That is what the carpetas teach us. A lot of the information in them is nefarious and dark in the way it was collected, but ultimately none of it is incriminating. None of it is really that important, and a lot of it was actually made up. Informants would make money for reporting, and it became a type of cottage industry. The act of turning Puerto Ricans against each other and the carpetas themselves were the weapon against the government’s political enemies. It wasn’t really about the information collected; it was about the fact that people knew they were being watched and the effect that psychology had on civil society, specifically on political speech.
The way I photographed the carpetas is often as stacks. There are some details, there are some objects, but I wasn’t necessarily interested in relaying that much information about what was in the files themselves, because in my mind it wasn’t really the point. The point was the fact that this had been made.
This was pre computers, so everything is carbon-copied. It’s typed, it’s handwritten. A lot of that texture was really interesting to me visually. These were so clearly made by hand on purpose, and there were so many people who were involved in making them. That’s part of its psychological weight.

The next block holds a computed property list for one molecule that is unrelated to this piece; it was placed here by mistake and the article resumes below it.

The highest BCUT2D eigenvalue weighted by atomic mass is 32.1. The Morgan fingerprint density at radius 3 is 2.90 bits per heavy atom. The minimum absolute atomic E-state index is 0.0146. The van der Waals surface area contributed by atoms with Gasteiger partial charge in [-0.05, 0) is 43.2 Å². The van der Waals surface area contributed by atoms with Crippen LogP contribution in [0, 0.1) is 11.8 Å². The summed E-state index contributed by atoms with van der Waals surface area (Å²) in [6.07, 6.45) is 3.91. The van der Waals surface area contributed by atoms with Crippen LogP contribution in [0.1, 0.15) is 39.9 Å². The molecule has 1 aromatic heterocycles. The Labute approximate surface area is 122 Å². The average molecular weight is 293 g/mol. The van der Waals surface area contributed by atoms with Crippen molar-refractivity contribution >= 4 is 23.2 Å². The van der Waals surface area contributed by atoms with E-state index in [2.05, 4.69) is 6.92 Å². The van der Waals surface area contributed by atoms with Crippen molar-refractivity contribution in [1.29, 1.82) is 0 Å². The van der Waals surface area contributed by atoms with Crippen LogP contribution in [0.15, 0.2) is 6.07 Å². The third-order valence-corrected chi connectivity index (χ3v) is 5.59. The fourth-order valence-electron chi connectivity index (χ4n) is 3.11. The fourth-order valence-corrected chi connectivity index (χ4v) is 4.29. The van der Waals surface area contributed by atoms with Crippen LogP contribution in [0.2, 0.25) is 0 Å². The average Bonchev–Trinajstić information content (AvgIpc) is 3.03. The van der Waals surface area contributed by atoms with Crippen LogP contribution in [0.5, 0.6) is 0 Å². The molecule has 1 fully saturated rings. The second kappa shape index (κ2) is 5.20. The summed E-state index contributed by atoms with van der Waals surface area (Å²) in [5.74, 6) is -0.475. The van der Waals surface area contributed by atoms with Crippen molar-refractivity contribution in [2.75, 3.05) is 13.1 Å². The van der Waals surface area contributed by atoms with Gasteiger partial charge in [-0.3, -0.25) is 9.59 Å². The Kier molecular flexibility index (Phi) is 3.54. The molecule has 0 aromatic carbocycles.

Natalia Viera-Salgado, Abrons Arts Center: I like the confiscated objects, actually. The choice is really interesting — the books that get confiscated, for example, and why they decided to keep them. The book on guerrilla warfare makes sense, the book on personal injury law not so much. I’m also interested in the absurdity of most of these fabricated stories. For example, this drawing or satirical cartoon. We don’t know who the artist was, but it was made to promote disunity among the pro-independence political movements which were many. The person who did this, their main purpose was to pit them all against each other.
“The cartoon was designed to hinder any unified action on the part of the independence groups and to create bickering in between them.” This was privately mailed by the FBI with instruction that the cartoon must not be able to be traced back to the bureau or any of its employees.
CGR: When people talk about this particular program, and there is so much polarization about the carpetas, especially in Puerto Rico, like, Oh, this is paranoia, this is a conspiracy theory. And for so many years, the people who were involved in the independence movement maintained that this was happening while society at large dismissed them. When it came out, what they had been saying all along was confirmed — but there was no collective acknowledgement of what had happened or an understanding of it. It’s important to note that the purpose of this show is not to support independence or any particular avenue of determination, but to show that Puerto Ricans did not have a chance to freely self-determine. If the decision was between independence, pro-statehood, or pro-commonwealth, one of those options was not viable because the United States and the Puerto Rican government made sure of that. As surveillance starts to disappear from its physical form and go online, how do we learn from this history going forward. I think there is a lesson here for us all.
What happens to the carpetas when people die? Is it completely up to the families?